For many of the thousands who attended the first show at Pinnacle Bank Arena, the Capitol Terrace was the first stop.
From the outdoor perch, hundreds surveyed the new condominiums, restaurants and construction and perhaps caught a few final points of the Nebraska-Dayton volleyball match across the way on The Railyard's Cube. They also looked down at the concertgoers not yet inside, who were looking up at them.
There have been opportunities to see inside the arena before Friday night's first concert, but for many, the first big event also marked their first time through the glass doors.
Jordan Miller, 23, stared up at the people on the terrace, and then inside at the massive wall of chocolates as she reached the entrance with her Michael Bublé ticket.
“I voted against it,” she said about the arena. “But it's really nice.”
Behind her, one of a seemingly uncountable number of people wearing black Pinnacle Bank Arena staff polo shirts greeted the crowds.
“Welcome to the Pinnacle Bank Arena,” the worker said. “It's gonna be great. I heard him rehearsing. He's wonderful.”
Inside, snippets of reactions to the GRAND OPENING, as it read on the souvenir lanyards handed out at the gates, blended into each other.
“This is awesome,” said a man in a blazer.
“This is crazy,” said someone else.
“This is a rare opportunity for any entertainer,” said Bublé, after jets of fire shot up to begin his show. “Ladies and gentlemen, for the first time, welcome to the Pinnacle Bank Arena!”
The star of Friday's show had good things to say about his co-headliner — the arena.
"They did a beautiful job. Beautiful job," Bublé said at the beginning of the show. "I can tell you, aesthetically the building is beautiful."
He also complimented the arena's quality as a performance venue. And he repeated his praise at the end of his set:
"Ladies and gentlemen, this is one of the great highlights of my career to be here and open this building for you."
Way to go, Jack
One of the most touching moments of the night was maybe one of the least expected.
A few songs into the set, Bublé turned the attention off himself and onto a “hero” among the crowd.
The lights went dim as a video came on screen featuring little Jack Hoffman and Husker football players Rex Burkhead and Taylor Martinez, likely explaining what the young boy with brain cancer means to them. But you wouldn’t know — concertgoers screamed over the narratives.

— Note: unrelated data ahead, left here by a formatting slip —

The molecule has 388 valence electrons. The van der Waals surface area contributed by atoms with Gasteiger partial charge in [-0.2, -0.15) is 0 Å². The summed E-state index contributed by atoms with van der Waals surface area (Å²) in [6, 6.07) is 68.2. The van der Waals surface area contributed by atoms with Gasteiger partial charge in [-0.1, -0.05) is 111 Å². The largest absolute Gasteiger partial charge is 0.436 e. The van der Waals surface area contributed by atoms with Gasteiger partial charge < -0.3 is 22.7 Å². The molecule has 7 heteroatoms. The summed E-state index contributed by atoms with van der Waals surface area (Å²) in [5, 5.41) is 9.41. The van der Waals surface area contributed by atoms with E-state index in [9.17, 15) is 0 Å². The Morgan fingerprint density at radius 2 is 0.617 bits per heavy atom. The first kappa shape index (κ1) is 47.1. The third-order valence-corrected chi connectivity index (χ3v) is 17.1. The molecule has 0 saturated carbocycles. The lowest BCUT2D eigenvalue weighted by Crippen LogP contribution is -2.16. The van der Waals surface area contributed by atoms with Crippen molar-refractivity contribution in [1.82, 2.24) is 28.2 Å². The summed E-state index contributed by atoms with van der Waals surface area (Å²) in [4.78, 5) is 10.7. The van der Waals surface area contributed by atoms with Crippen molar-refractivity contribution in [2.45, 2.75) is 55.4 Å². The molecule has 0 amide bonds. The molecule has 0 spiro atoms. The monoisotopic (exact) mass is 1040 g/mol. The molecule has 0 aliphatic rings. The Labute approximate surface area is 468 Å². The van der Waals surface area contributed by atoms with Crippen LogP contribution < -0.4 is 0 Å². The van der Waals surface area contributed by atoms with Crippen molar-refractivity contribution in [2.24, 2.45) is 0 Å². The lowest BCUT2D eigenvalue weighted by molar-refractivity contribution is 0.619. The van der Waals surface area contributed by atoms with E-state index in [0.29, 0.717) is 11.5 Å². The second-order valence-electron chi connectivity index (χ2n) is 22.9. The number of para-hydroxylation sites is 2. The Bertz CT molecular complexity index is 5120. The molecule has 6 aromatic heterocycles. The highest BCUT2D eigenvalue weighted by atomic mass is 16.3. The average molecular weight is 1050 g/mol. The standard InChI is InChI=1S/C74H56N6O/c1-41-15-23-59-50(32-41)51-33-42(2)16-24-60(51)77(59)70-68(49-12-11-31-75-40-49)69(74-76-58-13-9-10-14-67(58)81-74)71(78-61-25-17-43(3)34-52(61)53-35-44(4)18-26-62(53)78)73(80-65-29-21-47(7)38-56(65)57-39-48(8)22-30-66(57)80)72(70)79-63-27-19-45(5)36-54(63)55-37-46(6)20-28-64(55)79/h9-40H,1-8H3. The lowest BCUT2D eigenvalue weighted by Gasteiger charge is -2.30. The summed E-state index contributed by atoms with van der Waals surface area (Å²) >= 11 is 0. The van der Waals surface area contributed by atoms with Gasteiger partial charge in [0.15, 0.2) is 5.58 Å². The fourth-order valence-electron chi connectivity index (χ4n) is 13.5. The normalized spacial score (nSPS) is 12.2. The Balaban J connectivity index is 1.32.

The video showed Jack's spring game touchdown run that captured the attention of the nation and earned him an ESPY.
Jack sat in the front row with his family.
Bublé — wearing a red Team Jack wristband — called him a smooth operator, saying how brave Jack is and how proud Bublé is of him.
He told his stage hands to get headphones for Jack to save his ears.
The camera panned back to Hoffman later in the show — the fans went wild again.
First in line
Cyndi Bahler lives four miles from the Colorado border, but on Friday night, she was first in line at the arena.
Bahler and her friend, Janet Keiser of Wauneta, were at the very front of one of the lines. It wasn't an uncommon spot for the two.
"We bought tickets the hour they opened," Bahler said.
The pair decided to grab a hotel room and spend the weekend in Lincoln. They had plans to attend the Husker football game Saturday and shop before heading home.
"We're excited," Bahler said.
The concert was “awesome,” said 10-year-old Cecilia Pieper, and the Pinnacle Bank Arena was too.
“You really gotta go,” Cecilia said.
The arena’s acoustics impressed Lincoln resident Gina Noel, who also enjoyed opening act Naturally 7.
“I didn’t think it would sound so great,” she said as she left the arena.
Justine Petsch, 26, and her mother Jean Petsch, 59, agreed. It didn’t sound like a sports arena, they said.
Though Justine Petsch was underwhelmed with the commemorative souvenir badge, she said she loved the arena and will be back – hopefully for the Jay Z concert on Dec. 1 -- if her mother buys the tickets.
Waiting for the wait list
People hoping to grab dinner in the Haymarket before the 8 p.m. Bublé concert faced long waits and large crowds.
It was so busy at Lazlo's that people had to wait in line to put their name on the wait list in the Haymarket restaurant's lobby.
By 5:30 a large crowd had formed outside the restaurant. Pagers in hand, people waited nearly an hour and a half for a table.
"It's busier than I think we've ever been," one Lazlo's hostess said.